Earlier last week (see here), we touched upon the ongoing weakness in the US dollar while noting that this weakness shouldn't strike surprising when the speed of change in the currency is viewed from a historical perspective. In particular, we laid out our case - as expectations that dollar index could toy around with 90 level in the short to intermediate term remain completely baked into the marketplace. And in light of these expectations, the S&P500 (NYSEARCA:SPY) can stutter as the 'growth-scare' narrative loses steam. But we question are investors so blind to the trade recession that has already started in the pro-cyclical economies around the world that they fail to distinguish between a 'growth-scare' and an outright 'economic-recession.'
Against this backdrop, we have been spending a lot of time to recognize the undergoing changes in the levels of interconnectedness among several macro-variables that continue to 'unfold' and anticipate their transmission mechanism over the economies. Trade growth continues to disappoint globally, with the last year witnessing the biggest collapse in the value of goods-traded around the world since 2009, and this subpar performance isn't expected to turnaround in 2016.
Figure 1: Taken from World Trade Monitor
Figure 2: Taken from World Trade Monitor
This decline, we argue, is rather an unintended consequence of loosened monetary policies adopted by the central bankers. In particular for European and Japanese economies, with the depreciation of exchange rate the size of economies in dollar denominated terms shrinks as well, erasing the demand for exporters selling their goods in US dollars. In the face of this demand destruction, exporters either lose export markets entirely or are forced to cut prices representing a margin squeeze. This export squeeze has caused growth powerhouses such as China to sputter which in turn now is feeding itself into economies reliant on Chinese demand (Euro, Japan), a highly 'deflationary' headwind, as illustrated in Figure 3 below.
Figure 3: Taken from Trading Economics
More telling in light of the weakened developed world demand is China cutting export prices aggressively to keep its factories humming. And, this Chinese attempt to maintain market share hasn't gone unnoticed as developed world jumped into this price war in 2014 and we don't see any evidence of this trend reversing anytime soon. These ongoing price wars will continue to pressure investment spending, which already remains subdued in this 'new normal' recovery.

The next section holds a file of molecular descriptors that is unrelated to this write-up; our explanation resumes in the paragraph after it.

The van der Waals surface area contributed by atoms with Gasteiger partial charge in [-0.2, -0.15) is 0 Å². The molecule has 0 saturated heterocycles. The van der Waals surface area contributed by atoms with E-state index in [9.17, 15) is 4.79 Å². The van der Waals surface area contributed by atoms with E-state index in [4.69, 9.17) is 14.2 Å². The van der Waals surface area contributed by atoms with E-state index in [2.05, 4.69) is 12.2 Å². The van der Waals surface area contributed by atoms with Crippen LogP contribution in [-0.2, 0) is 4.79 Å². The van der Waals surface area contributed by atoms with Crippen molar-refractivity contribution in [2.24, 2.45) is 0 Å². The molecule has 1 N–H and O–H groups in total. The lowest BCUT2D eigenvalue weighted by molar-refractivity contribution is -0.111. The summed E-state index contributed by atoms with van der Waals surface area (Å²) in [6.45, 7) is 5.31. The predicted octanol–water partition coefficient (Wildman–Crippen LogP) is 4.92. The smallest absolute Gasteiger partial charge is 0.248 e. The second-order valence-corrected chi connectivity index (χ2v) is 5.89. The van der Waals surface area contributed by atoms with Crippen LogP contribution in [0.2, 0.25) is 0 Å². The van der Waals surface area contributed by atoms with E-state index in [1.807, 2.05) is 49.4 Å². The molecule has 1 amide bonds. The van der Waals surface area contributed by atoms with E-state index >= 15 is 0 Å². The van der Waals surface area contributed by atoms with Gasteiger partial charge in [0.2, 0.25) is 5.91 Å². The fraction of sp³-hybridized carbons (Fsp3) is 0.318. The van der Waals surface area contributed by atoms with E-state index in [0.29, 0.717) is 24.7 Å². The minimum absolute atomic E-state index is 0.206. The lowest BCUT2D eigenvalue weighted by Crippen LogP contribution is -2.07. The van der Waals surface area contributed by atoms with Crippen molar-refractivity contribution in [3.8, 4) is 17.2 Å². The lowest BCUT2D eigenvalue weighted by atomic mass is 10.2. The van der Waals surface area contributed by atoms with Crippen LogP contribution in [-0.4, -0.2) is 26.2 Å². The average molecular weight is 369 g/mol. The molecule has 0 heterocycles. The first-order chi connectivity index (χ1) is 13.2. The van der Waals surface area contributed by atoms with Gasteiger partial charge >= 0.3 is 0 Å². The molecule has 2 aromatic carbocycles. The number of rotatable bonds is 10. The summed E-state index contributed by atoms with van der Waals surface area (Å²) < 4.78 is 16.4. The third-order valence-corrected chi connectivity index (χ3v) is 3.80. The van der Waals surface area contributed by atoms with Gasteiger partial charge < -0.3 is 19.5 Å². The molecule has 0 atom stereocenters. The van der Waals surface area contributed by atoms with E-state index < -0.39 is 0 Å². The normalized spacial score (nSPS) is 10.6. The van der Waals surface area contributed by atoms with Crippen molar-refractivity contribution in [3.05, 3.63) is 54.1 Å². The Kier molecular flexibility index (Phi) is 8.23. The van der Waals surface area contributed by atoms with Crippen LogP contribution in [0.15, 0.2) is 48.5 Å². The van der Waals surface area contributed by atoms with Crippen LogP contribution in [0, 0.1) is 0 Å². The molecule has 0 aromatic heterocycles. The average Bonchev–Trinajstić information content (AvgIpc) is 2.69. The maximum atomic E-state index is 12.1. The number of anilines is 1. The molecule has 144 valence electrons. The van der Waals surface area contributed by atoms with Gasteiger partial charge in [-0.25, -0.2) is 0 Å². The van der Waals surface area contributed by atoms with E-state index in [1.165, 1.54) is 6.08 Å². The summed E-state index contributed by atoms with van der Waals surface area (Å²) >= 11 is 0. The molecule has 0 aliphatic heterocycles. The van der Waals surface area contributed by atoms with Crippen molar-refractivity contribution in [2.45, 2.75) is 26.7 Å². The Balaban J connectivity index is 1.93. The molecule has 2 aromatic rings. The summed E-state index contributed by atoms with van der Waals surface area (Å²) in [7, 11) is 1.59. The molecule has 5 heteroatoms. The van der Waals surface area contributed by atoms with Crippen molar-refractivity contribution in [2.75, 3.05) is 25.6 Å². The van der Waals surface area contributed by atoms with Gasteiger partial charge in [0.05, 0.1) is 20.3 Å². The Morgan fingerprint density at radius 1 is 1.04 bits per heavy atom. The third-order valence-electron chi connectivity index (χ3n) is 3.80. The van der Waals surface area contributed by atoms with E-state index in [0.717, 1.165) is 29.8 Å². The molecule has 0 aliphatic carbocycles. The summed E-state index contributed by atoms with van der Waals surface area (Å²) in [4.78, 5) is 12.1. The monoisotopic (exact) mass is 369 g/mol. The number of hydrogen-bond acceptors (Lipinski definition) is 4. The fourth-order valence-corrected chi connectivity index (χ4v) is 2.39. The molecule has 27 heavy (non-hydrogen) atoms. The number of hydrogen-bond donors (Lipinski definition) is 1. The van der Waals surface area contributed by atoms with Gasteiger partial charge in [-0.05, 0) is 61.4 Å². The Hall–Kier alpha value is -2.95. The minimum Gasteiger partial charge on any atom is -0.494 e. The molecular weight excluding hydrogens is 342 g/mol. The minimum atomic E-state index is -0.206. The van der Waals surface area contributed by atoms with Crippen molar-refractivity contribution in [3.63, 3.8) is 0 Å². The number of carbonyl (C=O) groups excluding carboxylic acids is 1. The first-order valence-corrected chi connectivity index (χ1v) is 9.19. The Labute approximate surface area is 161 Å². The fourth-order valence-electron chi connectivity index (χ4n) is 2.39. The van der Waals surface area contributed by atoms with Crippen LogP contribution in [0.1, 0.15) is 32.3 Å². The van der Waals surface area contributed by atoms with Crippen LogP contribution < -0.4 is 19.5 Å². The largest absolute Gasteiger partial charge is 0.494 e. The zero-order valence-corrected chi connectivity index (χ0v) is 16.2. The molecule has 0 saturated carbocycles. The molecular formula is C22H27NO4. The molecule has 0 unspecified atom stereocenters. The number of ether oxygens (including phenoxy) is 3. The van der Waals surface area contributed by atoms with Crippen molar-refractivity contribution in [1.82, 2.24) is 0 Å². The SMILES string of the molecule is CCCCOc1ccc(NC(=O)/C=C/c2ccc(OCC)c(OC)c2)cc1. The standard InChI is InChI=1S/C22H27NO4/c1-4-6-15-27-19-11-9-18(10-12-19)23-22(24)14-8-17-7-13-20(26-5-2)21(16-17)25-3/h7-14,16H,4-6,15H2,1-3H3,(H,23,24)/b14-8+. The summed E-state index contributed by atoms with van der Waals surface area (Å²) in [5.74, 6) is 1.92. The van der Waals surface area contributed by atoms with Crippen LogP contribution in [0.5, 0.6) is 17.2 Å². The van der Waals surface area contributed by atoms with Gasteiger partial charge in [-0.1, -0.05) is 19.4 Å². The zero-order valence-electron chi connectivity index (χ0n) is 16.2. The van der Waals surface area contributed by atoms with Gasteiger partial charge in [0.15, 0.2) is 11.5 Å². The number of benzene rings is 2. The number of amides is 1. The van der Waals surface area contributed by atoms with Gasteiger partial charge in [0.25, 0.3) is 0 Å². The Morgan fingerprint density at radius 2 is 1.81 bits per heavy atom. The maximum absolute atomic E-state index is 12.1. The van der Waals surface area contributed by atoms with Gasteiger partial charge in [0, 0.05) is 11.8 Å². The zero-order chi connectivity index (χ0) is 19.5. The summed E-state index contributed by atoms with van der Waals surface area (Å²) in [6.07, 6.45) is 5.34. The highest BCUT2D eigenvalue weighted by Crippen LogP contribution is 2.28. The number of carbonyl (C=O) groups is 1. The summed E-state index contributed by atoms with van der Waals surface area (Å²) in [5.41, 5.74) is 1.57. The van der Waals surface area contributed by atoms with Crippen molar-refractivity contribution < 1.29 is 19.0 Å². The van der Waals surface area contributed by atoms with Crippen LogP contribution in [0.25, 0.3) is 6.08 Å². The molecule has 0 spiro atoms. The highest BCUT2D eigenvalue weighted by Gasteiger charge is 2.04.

Figure 4: Taken from Trading Economics
Contrary to these macro developments, the majority of investors continue to believe US economy is fine, and the lagged effect of lower oil prices on consumption is about to kick in along with the real wage growth. These expectations are pinned on the hopes that fall in input costs will equate to a linear rise in consumption, ignoring the tendency of consumers to save more in a low-interest rate environment. Retail sales have continued their downward path since 2010 and are closely tracking dollar (inverted) movements, which is reinforcing these expectations further. On the other hand, we continue to face excess inventory overhang, which will irrefutably create a headwind for the corporate profits in 2016.
Figure 5: Taken from FRED , Retail Sales y/y vs. Dollar (inverted) y/y
Figure 6: Taken from FRED , Business Inventories to Sales (Inv.) vs. Dollar (inverted) y/y
In discussion with several investors, I noted that most of them believe that such headline-grabbing scenarios such as manufacturing weakness, currency tail risk, commodity rout can be hedged at a very modest cost while retaining upside exposure. Thus, such fears remain overstated. But it's the looming job losses, which historically have lagged ISM by 4-6 months, and the spillover into US equity markets is missing from their expectations so far.
Figure 7: Taken from FRED , ISM vs. NFP y/y
What does this mean going forward?
An ironical view held by the investors broadly is that neither shale oil bad debts nor wider malaise in junk has the potential to sow the same magnitude of damage spread by the fault lines that emerged in the US housing back in 2008. High yield debt outstanding related to oil producers stands at $250 billion compared to 1.8x the size of US economy for housing debt - thus, this appears more of a cyclical issue rather than a systemic problem. Investors continue to chase the yield and provide the unjustified bid to the equity markets.
Disclosure: I am/we are short SPY.
I wrote this article myself, and it expresses my own opinions. I am not receiving compensation for it (other than from Seeking Alpha). I have no business relationship with any company whose stock is mentioned in this article.
Additional disclosure: via long dated OTM puts